WMSC to rubber-stamp FIA-FOTA cost cutting

(GMM) Friday morning's meeting of the World Motor Sport Council in Monaco is expected to rubber-stamp cost-slashing proposals that will avoid the need to install a standard engine formula in 2010.

The proposals, although not yet publicly confirmed, were agreed between FIA president Max Mosley and F1's nine teams at a meeting in the Principality earlier this week.

Following Honda's shock departure from the sport, FOTA chairman Luca di Montezemolo said the teams had been motivated to act in unison due to the economically "difficult moment of our sport".

The details are expected to be unveiled later on Friday, but it is understood that – instead of going ahead with Mosley's standard Cosworth engine proposal – it has been agreed that F1's current generation of 2.4 liter V8s can be detuned to cut costs.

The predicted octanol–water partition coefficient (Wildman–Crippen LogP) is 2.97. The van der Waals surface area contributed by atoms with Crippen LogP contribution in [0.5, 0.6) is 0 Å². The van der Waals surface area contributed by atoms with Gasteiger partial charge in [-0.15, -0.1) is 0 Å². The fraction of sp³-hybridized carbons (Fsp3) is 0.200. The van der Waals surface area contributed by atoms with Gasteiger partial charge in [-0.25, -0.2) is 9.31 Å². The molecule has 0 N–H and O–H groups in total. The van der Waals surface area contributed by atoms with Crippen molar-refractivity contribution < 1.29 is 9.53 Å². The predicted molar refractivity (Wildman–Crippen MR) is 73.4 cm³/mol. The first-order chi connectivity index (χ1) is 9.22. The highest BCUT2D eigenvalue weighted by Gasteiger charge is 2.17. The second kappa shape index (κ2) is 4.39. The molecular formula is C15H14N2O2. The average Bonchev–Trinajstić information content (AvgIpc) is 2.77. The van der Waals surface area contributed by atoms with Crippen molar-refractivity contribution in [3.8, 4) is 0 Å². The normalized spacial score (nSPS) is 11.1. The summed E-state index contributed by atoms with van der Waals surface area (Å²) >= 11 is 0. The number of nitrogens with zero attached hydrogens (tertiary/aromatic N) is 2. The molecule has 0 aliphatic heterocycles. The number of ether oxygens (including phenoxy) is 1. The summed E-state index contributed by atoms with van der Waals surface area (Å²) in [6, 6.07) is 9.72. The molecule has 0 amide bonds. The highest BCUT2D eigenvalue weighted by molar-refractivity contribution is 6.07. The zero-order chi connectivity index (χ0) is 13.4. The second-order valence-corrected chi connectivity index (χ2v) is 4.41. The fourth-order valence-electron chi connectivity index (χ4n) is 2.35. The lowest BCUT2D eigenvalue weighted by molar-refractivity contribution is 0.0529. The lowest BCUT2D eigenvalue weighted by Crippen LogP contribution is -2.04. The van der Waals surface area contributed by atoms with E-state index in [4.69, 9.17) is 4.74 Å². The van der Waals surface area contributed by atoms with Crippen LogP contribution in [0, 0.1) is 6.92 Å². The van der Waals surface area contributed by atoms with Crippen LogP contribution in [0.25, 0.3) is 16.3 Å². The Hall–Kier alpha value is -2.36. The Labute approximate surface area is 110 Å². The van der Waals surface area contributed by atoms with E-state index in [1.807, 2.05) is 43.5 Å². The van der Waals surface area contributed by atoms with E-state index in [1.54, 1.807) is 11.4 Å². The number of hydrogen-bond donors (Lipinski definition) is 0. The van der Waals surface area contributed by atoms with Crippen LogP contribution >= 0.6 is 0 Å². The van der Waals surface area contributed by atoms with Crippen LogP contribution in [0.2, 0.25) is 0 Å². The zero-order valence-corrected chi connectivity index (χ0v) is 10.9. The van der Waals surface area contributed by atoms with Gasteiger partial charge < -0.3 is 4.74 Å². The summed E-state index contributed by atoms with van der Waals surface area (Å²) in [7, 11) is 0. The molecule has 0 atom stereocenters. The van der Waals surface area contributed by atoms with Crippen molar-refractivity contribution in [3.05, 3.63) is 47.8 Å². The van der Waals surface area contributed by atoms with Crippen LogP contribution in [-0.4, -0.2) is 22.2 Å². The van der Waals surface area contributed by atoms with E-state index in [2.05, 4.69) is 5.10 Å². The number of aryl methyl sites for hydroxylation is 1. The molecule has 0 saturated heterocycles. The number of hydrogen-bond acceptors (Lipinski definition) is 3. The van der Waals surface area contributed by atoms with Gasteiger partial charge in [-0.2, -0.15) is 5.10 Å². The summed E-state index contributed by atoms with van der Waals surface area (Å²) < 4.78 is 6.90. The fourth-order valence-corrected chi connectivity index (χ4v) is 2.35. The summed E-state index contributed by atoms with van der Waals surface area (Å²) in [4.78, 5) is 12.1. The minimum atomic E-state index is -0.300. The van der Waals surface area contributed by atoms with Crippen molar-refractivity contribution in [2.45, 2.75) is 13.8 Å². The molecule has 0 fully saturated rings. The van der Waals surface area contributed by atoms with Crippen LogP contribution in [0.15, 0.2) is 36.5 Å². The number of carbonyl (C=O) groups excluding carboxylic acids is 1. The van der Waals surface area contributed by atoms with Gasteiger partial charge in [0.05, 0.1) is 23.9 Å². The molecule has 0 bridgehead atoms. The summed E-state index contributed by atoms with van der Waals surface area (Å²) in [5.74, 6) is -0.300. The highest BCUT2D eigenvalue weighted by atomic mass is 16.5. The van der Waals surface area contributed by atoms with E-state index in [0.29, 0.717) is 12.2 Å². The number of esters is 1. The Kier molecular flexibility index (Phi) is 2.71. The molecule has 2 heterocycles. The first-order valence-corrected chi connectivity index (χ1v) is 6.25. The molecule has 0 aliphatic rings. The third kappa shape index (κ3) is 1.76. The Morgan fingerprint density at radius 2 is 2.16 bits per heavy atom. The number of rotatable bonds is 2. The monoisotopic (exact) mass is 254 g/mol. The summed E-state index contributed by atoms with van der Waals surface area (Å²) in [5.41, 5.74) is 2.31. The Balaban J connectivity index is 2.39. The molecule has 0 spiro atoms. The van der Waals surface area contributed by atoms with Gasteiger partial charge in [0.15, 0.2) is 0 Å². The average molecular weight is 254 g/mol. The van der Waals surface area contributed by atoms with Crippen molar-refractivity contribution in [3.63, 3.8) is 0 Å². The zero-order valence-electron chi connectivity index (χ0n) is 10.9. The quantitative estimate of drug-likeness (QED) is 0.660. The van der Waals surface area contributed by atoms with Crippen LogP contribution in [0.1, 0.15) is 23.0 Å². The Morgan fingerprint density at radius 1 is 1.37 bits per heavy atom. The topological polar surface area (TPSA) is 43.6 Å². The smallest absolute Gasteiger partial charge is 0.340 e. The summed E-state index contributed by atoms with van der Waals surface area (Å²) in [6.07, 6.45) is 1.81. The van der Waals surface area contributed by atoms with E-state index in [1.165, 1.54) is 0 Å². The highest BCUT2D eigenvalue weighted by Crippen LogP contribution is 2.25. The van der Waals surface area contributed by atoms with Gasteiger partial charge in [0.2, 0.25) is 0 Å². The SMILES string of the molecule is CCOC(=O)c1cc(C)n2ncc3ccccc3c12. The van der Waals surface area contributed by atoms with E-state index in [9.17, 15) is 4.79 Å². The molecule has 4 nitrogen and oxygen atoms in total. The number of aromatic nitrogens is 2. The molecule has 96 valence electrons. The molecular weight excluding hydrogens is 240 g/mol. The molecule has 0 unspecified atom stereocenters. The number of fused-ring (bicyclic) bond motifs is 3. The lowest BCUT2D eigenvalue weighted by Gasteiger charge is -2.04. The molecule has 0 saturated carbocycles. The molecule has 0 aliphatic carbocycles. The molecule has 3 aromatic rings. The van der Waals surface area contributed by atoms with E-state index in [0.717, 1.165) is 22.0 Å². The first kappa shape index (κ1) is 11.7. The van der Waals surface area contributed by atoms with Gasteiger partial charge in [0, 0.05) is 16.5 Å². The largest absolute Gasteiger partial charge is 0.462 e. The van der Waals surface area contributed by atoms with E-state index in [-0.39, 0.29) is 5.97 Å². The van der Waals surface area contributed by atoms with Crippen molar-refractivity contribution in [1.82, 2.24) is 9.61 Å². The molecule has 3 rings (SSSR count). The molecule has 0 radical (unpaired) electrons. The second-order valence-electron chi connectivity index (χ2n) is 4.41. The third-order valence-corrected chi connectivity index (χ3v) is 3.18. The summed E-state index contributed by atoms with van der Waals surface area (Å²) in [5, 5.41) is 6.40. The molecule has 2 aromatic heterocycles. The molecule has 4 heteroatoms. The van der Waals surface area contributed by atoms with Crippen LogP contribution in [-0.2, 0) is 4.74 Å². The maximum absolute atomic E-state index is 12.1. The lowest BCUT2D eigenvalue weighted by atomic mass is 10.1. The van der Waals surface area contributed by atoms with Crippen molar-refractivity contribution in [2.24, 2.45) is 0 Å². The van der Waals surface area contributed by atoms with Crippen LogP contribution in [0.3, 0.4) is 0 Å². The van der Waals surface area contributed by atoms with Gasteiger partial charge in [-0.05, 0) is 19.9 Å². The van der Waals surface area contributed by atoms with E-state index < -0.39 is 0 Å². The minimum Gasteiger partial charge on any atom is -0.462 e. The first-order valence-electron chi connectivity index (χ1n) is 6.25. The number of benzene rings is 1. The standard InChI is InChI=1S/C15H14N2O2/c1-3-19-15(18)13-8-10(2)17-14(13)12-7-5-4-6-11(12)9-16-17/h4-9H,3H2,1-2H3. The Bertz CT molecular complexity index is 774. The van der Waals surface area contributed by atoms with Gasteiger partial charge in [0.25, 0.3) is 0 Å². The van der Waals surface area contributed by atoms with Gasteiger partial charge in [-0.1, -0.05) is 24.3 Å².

This will be achieved by expanding mandatory engine unit life from two races in 2008 to four races in 2009, and also reducing the rev limit from 19,000 to 18,000 rpm.

Additionally, the manufacturers will commit to making available customer engines to potentially two independent teams apiece for no more than 5 million euros per season.

This undertaking will have the natural effect of drastically containing engine development and running costs.

Another huge saving will be the total ban on circuit testing between the season opening Australian grand prix until November's final race of 2009 in Abu Dhabi.

It is also believed that teams have agreed to cut out at least one complete shift in their daily wind tunnel programs, and by 2010 reduce staff numbers from the current up to 1000 to no more than 250 per team.

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